Andre Norton

From Wikiquote
Jump to navigation Jump to search

Andre Norton (born Alice Mary Norton, February 17, 1912 – March 17, 2005) was an American writer of science fiction and fantasy, who also wrote works of historical fiction and contemporary fiction.

Quotes[edit]

The Time Traders (1958)[edit]

Page number from the mass market edition published by Ace Books in July 1980 ISBN 0-441-81253-8
  • It is always impossible—he was conscious again with that strange clarity of mind—for a man to face his own death honestly. A man always continues to believe to the last moment of his life that something will intervene to save him.
    • p. 198

Dragon Magic (1972)[edit]

Page numbers from the mass market edition published by Ace Books (#16646)
  • Treasure! That word, which had always been so exciting, meant something different now. Fafnir had taken the treasure and turned from man into monster because of his greed for it. Mimir, who had been Sigurd’s master and good friend—when the treasure had lain before him, he, too, became a monster, in another way. Then Sigurd had made his choice, to leave the evil, and so he had gone away a hero.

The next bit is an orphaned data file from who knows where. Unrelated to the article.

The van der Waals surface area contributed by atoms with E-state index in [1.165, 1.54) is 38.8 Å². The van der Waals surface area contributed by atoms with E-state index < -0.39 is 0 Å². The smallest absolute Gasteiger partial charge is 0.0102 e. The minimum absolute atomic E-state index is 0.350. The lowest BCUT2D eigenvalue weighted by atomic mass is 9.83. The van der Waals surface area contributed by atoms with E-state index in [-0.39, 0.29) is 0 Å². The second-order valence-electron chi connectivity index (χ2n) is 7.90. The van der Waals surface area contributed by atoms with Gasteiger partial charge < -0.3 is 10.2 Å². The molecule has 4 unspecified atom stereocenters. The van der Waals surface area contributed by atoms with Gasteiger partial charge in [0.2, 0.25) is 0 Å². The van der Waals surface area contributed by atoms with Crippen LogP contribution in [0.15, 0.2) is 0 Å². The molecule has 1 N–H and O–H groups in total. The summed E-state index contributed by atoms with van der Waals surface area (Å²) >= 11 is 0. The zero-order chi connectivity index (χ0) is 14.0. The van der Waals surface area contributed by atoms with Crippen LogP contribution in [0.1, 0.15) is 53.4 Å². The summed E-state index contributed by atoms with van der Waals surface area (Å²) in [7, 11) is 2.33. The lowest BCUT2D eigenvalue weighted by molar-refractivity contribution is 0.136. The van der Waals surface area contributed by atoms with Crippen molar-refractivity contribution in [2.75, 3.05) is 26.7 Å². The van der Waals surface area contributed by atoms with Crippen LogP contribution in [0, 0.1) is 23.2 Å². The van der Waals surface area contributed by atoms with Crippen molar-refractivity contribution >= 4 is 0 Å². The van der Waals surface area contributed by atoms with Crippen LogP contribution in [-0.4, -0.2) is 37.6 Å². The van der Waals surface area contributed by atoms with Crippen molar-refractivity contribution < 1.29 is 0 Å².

• Chapter 3, “Sirrush-Lau” (p. 64)
  • There was a saying of the peasants—the rat cannot call the cat to account. But it was also true that if the moon moves but slowly, still it crosses the city.
    • Chapter 3, “Sirrush-Lau” (p. 78)
  • He was listening, too, for it is through the eyes and ears that one learns. A spiderweb of facts can tie up the lion of action; not to know is bad; not to strive to know is worse.
    • Chapter 3, “Sirrush-Lau” (p. 84)
  • Stout men, not stout walls, make a well-held city.
    • Chapter 5, “Shui Mien Lung—Slumbering Dragon” (p. 158)
  • Jade and men are both shaped by harsh tools; be not unaware of sudden changes of fortune.
    • Chapter 5, “Shui Mien Lung—Slumbering Dragon” (p. 158)
  • Does mud care which cloak it bespatters?
    • Chapter 5, “Shui Mien Lung—Slumbering Dragon” (p. 160)
  • A foot of jade is of no value, an inch of time is to be prized.
    • Chapter 5, “Shui Mien Lung—Slumbering Dragon” (p. 163)
  • From a gabled roof the rolling melon has two choices of descent, though both lead to disaster.
    • Chapter 5, “Shui Mien Lung—Slumbering Dragon” (p. 164)
  • Each man follows the path of destiny, but no two paths are alike. It seems that mine now runs into a place of evil intent, wasted wisdom, and stupidity.
    • Chapter 5, “Shui Mien Lung—Slumbering Dragon” (p. 168)

External links[edit]

Wikipedia
Wikipedia has an article about: